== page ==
Kim Davis: walking, talking Christian privilege


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Ted Cruz (left), Kim Davis (center) and Joe Davis (right)
Photo courtesy of Dallas Morning News

viagra generico 25 mg italia pagamento online a Verona Josh Hart Staff Writer Kim Davis broke two laws when she refused to grant marriage licenses to the several gay couples who had the misfortune of going to her Kentucky office to get licenses.

This broke the law of the land, bringing a contempt of court charge and five days in jail, but it also broke the law of her privately held Christian creed. Particularly Romans 13:1-7 which states, among other things, “Let every person be subject to the governing authorities; for there is no authority except from God, and those authorities that exist have been instituted by God. Therefore whoever resists authority resists what God has appointed, and those who resist will incur judgment.”

Now, I’m not implying that we should all bend over and take whatever people in authority decide to give us, nor am I suggesting that they are there because of some sort of divine right. What I’m saying is that the Davis case highlights the fact that the Christian right completely overestimates their own value in political discourse.

This can be observed in the way that Davis has been embraced by the ever-more ridiculous and archaic American right-wing movement. Presidential hopeful Mike Huckabee urged Americans to support Davis, saying she was a victim of “Judicial Tyranny” during a rally in front of the jail in which Davis was being held. Ted Cruise, Bobby Jindal, and Rand Paul also showed support, Cruise even attended the same rally.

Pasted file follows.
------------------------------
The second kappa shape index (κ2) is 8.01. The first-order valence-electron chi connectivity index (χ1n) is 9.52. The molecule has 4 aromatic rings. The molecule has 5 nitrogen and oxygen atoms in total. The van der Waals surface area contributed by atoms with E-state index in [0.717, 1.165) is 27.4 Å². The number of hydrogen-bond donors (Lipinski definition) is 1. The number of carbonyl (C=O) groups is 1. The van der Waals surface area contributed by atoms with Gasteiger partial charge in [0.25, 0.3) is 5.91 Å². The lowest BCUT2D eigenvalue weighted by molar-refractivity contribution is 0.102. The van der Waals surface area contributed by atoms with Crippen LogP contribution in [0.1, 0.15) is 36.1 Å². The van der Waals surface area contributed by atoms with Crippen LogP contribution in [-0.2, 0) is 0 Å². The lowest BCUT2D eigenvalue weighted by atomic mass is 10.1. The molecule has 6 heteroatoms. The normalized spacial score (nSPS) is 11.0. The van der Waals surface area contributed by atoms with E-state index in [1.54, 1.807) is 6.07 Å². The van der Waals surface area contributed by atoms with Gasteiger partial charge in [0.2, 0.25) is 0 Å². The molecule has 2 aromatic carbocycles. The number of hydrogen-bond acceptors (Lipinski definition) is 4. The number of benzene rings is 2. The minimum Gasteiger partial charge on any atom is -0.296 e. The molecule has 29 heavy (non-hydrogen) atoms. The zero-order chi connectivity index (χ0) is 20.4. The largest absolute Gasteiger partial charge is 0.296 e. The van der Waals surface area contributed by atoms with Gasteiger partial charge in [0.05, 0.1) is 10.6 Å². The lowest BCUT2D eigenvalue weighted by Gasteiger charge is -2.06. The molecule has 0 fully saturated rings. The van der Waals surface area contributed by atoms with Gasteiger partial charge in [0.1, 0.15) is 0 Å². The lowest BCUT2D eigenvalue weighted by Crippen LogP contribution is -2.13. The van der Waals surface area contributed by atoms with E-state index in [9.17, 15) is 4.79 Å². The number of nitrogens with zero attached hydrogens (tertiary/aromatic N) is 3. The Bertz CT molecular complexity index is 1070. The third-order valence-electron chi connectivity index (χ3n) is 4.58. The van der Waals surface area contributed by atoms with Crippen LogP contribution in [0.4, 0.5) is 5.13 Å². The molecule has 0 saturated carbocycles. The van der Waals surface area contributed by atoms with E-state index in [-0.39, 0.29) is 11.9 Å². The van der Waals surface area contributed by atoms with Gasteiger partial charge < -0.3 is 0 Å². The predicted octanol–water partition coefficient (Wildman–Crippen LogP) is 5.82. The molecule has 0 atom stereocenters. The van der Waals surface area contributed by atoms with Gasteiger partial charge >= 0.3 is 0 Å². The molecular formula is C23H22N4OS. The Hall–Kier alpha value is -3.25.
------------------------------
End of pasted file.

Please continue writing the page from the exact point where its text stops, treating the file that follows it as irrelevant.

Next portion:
Davis also was shown significant support on a more grassroots level. A cursory glance at social media will reveal an out-crying of support for her. Some have even gone as far as to compare her to Rosa Parks.

Never, in my wildest flights of fancy, could I imagine being so entitled, so oblivious, and so comfortable in my own privilege.

Religious freedom does not include the freedom to infringe upon the rights of others. The Bible doesn’t bequeath some sort of moral high ground to its readers. Christians are not a marginalized, battered sect. They make up 83 percent of America. Being discriminated against and not having your every whim catered to is not the same thing.

Any limitations on behavior set by any religion or personal creed should only apply to the person who holds that religion or creed. Assuming that anyone else should oblige your philosophical musings is absurd and disrespectful to the concept of free will.

As for Davis, if she didn’t want to be subject to the governing authority, she shouldn’t have taken a position that actively requires her to do so. That simply sounds like bad planning. And bad planning, like her own myopic world view, is a personal problem.